Nonviolence

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Concept.png Nonviolence Rdf-icon.png
Flower power.jpg
"Flower Power", an iconic photo taken at the Mall Entrance of the Pentagon
Interest of• James Douglass
• Otpor!

Nonviolence is the principled refusal to use violence to achieve ones objectives. It is a common strategy of war resistance and the campaign against the arms trade.

Advocates

Famous advocates of nonviolence include Gandhi and Martin Luther King.

"Non-violent extremism"

Full article: “Non-violent extremism”

In 2005, the phrase "extremism" was introduced as an alternative to "terrorist". In January 2011, the phrase "non-violent extremism". In 2014, Alex Schmid at the International Centre for Counter-Terrorism published a research paper that argued that the distinction between “violent [Muslim] extremism” and “non-violent [Muslim] extremism” is not a valid one. He concludes that “preventing violent extremism is not enough; rather all extremism – Islamist and other – ought to be prevented, given the bloody track record of extremism in power in the twentieth century and beyond. Rather than distinguishing between non-violent and violent extremists, we should distinguish between extremists and non-extremists and support the latter against Islamists at home and abroad. Governments should challenge and resist all extremism, whether it is violent or not, whether it is Islamist or not.” [1]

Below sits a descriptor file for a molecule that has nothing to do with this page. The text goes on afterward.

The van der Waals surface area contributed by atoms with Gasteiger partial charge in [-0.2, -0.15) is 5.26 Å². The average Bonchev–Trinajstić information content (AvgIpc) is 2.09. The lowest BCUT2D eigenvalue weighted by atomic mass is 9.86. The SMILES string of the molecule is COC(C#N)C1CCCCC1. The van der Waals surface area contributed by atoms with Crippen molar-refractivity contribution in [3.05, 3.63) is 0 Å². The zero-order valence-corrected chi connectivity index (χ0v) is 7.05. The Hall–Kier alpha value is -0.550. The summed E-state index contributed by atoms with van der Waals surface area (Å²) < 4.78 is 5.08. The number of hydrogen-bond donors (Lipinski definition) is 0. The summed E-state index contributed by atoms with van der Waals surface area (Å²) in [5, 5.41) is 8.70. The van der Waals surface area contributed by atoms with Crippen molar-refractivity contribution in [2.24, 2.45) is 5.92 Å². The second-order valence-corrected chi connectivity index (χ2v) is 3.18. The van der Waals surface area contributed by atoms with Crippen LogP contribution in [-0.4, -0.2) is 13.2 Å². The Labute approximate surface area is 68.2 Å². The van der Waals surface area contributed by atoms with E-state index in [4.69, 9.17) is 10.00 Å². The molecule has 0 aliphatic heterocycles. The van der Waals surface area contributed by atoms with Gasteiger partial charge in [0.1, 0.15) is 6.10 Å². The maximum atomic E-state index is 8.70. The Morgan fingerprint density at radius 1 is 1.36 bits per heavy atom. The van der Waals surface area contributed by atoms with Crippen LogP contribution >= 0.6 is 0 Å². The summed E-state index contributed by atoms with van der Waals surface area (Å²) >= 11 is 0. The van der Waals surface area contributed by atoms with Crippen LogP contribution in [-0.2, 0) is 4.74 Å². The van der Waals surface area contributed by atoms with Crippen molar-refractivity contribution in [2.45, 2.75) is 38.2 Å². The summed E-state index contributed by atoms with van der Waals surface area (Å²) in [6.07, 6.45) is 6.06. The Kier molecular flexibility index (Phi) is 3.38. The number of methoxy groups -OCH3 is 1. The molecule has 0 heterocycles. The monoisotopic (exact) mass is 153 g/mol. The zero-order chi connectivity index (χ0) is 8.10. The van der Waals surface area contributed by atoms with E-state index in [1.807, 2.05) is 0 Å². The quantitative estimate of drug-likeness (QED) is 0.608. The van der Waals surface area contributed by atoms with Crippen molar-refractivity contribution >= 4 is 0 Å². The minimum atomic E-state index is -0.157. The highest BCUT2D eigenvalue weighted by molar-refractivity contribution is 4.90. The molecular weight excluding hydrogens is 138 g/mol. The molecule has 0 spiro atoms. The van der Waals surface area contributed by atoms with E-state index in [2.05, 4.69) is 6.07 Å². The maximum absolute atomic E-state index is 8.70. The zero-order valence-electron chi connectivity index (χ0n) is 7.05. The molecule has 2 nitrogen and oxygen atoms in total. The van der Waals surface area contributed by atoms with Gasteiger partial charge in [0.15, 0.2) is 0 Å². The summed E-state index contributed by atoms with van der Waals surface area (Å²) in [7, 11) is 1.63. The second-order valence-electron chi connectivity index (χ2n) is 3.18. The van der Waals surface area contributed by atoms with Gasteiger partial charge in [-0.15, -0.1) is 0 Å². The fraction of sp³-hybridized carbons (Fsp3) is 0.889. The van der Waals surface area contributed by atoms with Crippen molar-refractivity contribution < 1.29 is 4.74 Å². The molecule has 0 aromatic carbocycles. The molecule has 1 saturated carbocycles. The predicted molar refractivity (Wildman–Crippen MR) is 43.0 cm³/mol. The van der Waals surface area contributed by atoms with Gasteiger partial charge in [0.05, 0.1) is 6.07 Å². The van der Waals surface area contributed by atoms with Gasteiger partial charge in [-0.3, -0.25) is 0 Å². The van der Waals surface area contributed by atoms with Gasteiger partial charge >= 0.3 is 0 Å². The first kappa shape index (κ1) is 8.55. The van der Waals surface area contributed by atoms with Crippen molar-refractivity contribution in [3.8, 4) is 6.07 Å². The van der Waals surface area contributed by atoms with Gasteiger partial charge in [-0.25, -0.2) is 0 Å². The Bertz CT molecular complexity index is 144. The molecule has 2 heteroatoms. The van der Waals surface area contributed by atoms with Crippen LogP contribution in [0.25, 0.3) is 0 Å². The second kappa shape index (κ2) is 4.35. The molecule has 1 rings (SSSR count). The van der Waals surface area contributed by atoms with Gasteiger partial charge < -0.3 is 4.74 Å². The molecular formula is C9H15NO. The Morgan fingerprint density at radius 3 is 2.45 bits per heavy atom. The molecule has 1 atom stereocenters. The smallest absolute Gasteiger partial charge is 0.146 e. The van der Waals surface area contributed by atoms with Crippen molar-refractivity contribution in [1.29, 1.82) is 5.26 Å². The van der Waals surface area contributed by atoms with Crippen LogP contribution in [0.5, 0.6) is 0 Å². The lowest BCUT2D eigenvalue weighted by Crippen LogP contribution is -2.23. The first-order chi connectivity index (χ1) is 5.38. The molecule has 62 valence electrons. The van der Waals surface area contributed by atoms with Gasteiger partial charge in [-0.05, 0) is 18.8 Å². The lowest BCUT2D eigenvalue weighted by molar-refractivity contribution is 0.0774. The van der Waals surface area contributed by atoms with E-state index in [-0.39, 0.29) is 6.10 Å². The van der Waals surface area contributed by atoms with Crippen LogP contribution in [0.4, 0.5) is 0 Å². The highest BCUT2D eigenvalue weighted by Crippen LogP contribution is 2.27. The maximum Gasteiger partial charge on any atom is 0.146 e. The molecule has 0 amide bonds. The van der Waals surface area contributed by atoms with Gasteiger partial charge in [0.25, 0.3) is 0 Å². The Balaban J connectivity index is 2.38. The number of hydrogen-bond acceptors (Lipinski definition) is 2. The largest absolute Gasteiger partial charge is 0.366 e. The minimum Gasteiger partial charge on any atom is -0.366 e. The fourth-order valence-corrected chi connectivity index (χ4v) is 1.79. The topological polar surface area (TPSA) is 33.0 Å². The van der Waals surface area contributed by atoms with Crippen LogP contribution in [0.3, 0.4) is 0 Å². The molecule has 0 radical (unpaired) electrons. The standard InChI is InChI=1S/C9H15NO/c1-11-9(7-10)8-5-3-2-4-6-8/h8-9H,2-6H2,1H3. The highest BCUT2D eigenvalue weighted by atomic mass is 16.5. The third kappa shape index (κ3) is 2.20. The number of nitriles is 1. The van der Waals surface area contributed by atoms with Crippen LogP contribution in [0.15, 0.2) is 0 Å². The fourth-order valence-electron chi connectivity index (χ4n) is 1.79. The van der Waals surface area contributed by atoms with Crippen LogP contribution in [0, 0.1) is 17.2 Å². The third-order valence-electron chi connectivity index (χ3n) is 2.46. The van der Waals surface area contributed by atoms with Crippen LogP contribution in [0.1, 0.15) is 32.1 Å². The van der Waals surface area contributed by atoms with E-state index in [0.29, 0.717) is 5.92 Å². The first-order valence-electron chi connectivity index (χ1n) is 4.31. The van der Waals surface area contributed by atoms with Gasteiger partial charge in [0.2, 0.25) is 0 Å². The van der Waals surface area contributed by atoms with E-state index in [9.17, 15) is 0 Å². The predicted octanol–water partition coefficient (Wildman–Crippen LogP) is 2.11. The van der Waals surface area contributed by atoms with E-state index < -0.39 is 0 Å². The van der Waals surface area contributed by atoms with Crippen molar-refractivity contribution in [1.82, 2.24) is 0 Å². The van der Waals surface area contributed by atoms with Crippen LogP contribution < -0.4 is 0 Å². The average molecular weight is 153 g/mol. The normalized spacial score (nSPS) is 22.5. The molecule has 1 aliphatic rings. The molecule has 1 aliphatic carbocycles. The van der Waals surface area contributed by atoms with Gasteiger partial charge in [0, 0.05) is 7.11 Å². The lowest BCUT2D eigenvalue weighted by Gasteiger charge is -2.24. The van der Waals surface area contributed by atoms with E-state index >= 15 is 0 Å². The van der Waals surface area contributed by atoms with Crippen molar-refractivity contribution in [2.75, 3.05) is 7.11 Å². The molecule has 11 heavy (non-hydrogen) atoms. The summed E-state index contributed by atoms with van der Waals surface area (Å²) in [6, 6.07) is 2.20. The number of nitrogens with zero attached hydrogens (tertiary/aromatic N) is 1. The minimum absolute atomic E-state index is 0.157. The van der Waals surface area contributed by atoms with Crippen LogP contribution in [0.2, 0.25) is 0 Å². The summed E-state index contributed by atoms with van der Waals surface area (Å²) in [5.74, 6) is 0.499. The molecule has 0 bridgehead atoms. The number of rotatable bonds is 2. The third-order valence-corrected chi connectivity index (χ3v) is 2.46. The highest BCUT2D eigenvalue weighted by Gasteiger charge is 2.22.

Killing of non-violent citizens by Saudi Arabia

Saudi Arabia is reported to have killed 48 people in the first 4 months of 2018, half for non-violent drug charges. Human Rights Watch stated that the kingdom had a “notoriously unfair criminal justice system”.[2]


 

An example

Page nameDescription
Nonviolent Communication

 

Related Quotation

PageQuoteAuthor
RAND/Terrorism Chronology Database“Since the RAND-St Andrews chronology only records those incidents that are ‘international’, the database is orientated towards the recording of attacks on foreign visitors to, and military occupiers of, relatively poor countries. By definition those victims are normally business representatives and military personnel from economically strong, normally Western, nations. The second observation, which reinforces this latter point, is that the Chronology explicitly excludes acts of state terror committed by any government against its own citizens, and acts of violence occurring in war or in war-like situations. Incidents involving Western armies of occupation and businesses are included in the Chronology only where they are victims rather than the perpetrators of violence. Third, some of the methodological inconsistencies in the use of data in the Chronology database are reminiscent of the counter-insurgency position. It is possible to find non-violent activities and protests against state violence recorded in the database as "terrorism."”Jonny Burnett
Dave Whyte


References